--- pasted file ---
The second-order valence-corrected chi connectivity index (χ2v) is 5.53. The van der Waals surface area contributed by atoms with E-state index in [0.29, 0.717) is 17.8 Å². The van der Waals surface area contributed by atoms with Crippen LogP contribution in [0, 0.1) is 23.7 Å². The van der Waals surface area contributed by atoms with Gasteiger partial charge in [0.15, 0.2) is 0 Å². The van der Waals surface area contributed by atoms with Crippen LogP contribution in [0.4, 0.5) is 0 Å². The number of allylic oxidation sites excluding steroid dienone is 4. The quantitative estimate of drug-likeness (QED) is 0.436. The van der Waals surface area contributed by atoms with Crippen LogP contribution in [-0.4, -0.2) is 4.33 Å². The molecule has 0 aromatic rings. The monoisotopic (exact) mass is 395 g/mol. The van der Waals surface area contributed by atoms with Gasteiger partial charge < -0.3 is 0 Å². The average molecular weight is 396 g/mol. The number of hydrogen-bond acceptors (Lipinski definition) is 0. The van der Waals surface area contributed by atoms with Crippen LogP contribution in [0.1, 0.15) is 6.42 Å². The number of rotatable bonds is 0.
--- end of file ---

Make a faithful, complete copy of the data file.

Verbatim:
The second-order valence-corrected chi connectivity index (χ2v) is 5.53. The van der Waals surface area contributed by atoms with E-state index in [0.29, 0.717) is 17.8 Å². The van der Waals surface area contributed by atoms with Crippen LogP contribution in [0, 0.1) is 23.7 Å². The van der Waals surface area contributed by atoms with Gasteiger partial charge in [0.15, 0.2) is 0 Å². The van der Waals surface area contributed by atoms with Crippen LogP contribution in [0.4, 0.5) is 0 Å². The number of allylic oxidation sites excluding steroid dienone is 4. The quantitative estimate of drug-likeness (QED) is 0.436. The van der Waals surface area contributed by atoms with Crippen LogP contribution in [-0.4, -0.2) is 4.33 Å². The molecule has 0 aromatic rings. The monoisotopic (exact) mass is 395 g/mol. The van der Waals surface area contributed by atoms with Gasteiger partial charge < -0.3 is 0 Å². The average molecular weight is 396 g/mol. The number of hydrogen-bond acceptors (Lipinski definition) is 0. The van der Waals surface area contributed by atoms with Crippen LogP contribution in [0.1, 0.15) is 6.42 Å². The number of rotatable bonds is 0.